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[email protected]/* */ International Colloquium: #PCond | The Participatory Condition
[email protected]
Above: Keynote Speakers, The Participatory Condition: N. Katherine Hayles (Duke University), Bernard Stiegler (Institut de Recherche et d’Innovation, Centre Pompidou), Rafael Lozano-Hemmer (Antimodular Research). Photographs: Creative/Wikimedia Commons. Design by Conor Prendergast.
Above: Keynote Speakers, The Participatory Condition: N. Katherine Hayles (Duke University), Bernard Stiegler (Institut de Recherche et d’Innovation, Centre Pompidou), Rafael Lozano-Hemmer (Antimodular Research). Photographs: Creative/Wikimedia Commons. Design by Conor Prendergast.

November 15–16, 2013

Musée d’art contemporain de Montréal
185, rue Sainte-Catherine Ouest
Montreal (Qc) Canada

www.pcond.ca
www.media.mcgill.ca

 

Speakers: Bart Cammaerts, Nico Carpentier, Julie Cohen, Mia Consalvo, Kate Crawford, Christina Dunbar-Hester, Rudolf Frieling, N. Katherine Hayles, Birgitta Jónsdóttir, Jason E. Lewis and Skawennati, Geert Lovink, Rafael Lozano-Hemmer, Graham Pullin, Trebor Scholz, Christopher Soghoian, Bernard Stiegler, T.L. Taylor, Jillian York

Contemporary societies have been increasingly mobilized by the relational principle of “participation.” Although expectations about participation in matters of citizenship can be traced back to Aristotle, and while participation is certainly not exclusive to digital media, its generalization is concomitant with the development of new media from the 1990s until today. The expansion of participation as a relational principle has become manifest in the variety of fields that participation embraces, including: participatory democracy (from representative to direct democracies); citizen journalism; social media communication; networking; open sourcing; hacktivism; the development of online communities; videogaming and the elaboration of virtual game worlds; intelligent design and architecture; and collaborative art. Participation is not only a notion and a set of practices, but mostly the promise and expectation that one can be actively involved with others in decision-making processes that affect the evolution of social bonds, communities, systems of knowledge and organizations, as well as politics and culture. Tied to this promise and belief, as well as to the structures of the media technologies that appear to increasingly facilitate participation (Internet forums, blogs, wikis, podcasts, intelligent phones, etc.), is the possibility of communication and social change, but also the impossibility of their ultimate realization, insofar as participation is as much a desire as it is a rhetoric, a habit and a preprogrammed behaviour. This tension—between the promises and impasses of participation, its hopes and disappointments, illusions and recuperation—is at the forefront of recent social, cultural and political assessments of participation in relation to new media.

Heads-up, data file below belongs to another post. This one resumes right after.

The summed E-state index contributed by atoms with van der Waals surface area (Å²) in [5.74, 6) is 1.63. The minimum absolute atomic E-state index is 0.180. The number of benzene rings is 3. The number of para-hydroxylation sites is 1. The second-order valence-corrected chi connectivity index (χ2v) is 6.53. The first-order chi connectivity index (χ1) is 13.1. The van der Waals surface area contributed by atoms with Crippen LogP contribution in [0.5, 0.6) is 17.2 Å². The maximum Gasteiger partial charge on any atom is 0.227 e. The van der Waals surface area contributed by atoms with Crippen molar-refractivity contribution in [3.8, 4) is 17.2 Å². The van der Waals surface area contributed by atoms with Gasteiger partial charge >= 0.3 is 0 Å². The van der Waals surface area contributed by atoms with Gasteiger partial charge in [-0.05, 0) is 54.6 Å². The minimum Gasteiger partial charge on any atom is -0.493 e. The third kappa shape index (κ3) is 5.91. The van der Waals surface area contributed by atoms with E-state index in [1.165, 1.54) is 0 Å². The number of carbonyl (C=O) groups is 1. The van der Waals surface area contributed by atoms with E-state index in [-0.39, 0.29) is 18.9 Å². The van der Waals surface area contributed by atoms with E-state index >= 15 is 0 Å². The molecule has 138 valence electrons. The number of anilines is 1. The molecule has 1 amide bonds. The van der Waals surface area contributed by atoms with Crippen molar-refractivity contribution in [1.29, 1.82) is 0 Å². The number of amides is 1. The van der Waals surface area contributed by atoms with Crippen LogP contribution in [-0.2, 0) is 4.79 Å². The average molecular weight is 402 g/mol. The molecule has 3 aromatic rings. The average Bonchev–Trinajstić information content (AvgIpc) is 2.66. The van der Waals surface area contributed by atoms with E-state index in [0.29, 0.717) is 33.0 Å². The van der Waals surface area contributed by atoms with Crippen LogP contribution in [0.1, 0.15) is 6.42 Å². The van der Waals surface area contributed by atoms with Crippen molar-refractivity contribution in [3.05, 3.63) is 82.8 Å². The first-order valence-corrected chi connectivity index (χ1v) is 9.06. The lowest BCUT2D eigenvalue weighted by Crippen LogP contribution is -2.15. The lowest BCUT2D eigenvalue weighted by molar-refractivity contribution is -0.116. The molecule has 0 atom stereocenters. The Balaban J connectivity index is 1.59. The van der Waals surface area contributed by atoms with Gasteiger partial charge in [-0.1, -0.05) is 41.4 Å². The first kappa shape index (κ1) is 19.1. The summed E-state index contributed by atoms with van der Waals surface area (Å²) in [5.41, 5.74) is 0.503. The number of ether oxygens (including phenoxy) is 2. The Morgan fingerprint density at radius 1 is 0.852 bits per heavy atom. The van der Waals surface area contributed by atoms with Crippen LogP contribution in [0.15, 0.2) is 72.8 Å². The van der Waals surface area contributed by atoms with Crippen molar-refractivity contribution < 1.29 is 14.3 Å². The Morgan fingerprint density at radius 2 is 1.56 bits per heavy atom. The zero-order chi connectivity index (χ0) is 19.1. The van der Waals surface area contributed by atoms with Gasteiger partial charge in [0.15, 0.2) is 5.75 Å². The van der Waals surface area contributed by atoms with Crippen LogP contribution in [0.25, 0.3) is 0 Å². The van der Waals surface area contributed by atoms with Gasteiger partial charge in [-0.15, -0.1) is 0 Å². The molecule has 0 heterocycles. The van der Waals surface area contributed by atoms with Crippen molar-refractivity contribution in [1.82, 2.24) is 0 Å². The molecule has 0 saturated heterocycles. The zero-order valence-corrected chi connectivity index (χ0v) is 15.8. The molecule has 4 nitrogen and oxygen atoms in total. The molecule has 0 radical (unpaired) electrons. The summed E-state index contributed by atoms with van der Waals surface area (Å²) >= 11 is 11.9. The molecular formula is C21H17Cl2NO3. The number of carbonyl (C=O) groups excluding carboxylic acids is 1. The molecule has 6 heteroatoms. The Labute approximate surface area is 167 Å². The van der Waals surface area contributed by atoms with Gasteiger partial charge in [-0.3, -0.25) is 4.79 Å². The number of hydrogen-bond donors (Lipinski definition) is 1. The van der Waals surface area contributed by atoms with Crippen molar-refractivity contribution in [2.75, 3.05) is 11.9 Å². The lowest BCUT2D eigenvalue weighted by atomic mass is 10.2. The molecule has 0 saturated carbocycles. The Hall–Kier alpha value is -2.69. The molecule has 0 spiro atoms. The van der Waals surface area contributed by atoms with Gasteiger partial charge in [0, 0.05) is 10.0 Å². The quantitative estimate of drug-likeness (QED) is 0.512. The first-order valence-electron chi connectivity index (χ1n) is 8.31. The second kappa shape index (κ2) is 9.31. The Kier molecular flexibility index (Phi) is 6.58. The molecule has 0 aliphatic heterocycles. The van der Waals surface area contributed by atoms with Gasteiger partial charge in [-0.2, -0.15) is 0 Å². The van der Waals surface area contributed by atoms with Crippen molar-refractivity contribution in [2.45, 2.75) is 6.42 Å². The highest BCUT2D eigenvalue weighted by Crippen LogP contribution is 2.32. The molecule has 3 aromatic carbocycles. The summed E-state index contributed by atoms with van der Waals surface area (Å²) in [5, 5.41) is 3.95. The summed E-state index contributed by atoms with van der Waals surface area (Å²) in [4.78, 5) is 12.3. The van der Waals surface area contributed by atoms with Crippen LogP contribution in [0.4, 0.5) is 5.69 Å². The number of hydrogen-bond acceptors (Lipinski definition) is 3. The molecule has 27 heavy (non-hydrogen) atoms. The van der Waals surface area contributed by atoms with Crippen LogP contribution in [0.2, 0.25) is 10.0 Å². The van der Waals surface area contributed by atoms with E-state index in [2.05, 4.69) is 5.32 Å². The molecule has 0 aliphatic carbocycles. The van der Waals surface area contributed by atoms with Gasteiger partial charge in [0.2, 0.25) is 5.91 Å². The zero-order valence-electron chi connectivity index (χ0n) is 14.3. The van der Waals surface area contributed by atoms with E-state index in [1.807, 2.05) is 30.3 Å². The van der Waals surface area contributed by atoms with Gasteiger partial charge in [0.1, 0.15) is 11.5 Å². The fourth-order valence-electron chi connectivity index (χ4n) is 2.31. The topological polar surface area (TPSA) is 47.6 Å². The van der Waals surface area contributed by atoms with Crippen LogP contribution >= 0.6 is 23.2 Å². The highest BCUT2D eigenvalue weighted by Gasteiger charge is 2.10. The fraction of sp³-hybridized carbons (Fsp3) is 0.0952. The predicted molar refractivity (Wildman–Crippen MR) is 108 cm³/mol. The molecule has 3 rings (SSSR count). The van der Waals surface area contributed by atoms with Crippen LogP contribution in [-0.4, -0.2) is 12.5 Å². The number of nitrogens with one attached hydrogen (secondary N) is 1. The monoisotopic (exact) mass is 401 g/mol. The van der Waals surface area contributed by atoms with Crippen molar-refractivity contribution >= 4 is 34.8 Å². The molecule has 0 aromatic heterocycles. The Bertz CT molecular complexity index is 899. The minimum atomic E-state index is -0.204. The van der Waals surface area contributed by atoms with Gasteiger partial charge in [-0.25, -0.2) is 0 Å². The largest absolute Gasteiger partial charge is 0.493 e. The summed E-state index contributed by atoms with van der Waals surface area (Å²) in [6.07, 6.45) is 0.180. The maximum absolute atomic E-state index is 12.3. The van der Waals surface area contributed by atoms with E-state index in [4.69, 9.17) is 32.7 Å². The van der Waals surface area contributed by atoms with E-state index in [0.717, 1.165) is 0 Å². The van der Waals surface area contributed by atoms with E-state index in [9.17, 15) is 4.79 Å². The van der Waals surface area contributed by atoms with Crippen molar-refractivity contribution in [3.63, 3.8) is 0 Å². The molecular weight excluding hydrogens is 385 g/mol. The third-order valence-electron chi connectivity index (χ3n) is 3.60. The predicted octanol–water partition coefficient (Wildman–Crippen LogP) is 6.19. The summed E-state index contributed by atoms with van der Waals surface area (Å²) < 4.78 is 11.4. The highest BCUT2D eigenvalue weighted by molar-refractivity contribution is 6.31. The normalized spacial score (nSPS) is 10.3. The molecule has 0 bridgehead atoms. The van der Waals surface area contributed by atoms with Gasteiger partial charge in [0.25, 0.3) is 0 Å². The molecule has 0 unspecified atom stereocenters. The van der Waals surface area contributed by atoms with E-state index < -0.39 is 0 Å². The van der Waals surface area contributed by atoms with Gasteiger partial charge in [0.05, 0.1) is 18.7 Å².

Drawing from research in the fields of social sciences, communication and media studies, law, ethnography, philosophy, education, game studies, cognitive sciences, literature, art, design and curatorship, The Participatory Conditioncritically probes the inherent participatory nature attributed to media, and unearths other forms of participation that might be obscured by excessive promises of digital utopia. Regrouping key contributors of interdisciplinary scholarship on participation and new media, the colloquium seeks to assess the role of new media in the development of a principle—participation—whose expansion has become so large as to represent the very condition of our contemporaneity. It also proposes to disclose its “in-between” status—a relational practice that is potentially meaningful in its production of connectedness, democratization and open access, yet which remains vulnerable to problematic processes of commodification, disconnectedness, over-expectations from its users, as well as passivity, privacy theft, and even violence.

Colloquium Committee: Darin Barney, Gabriella Coleman, Christine Ross, Jonathan Sterne, Tamar Tembeck

Information, registration and livestream: www.pcond.ca

To complement colloquium activities, [email protected] is hosting a free, non-credited Participatory Open Online Course (POOC) from October 15 to December 6. Registration: www.pcond.ca/pooc

[email protected] is a hub of research, scholarship and public outreach on issues and controversies in media, technology and culture, housed within the Department of Art History and Communication Studies at McGill University: www.media.mcgill.ca

[email protected] Colloquium Partners: Musée d’art contemporain de Montréal; Dean of Arts Development Fund, Department of Art History and Communication Studies Speaker Series, Canada Research Chair in Technology and Citizenship, James McGill Chair in Contemporary Art History, Wolfe Chair in Scientific and Technological Literacy, Centre for the Study of Democratic Citizenship, McGill Institute for the Study of Canada, Institute for Gender, Sexuality, and Feminist Studies, Institute for the Public Life of Arts and Ideas, McGill University; Hexagram-Concordia, Concordia University

October 21, 2013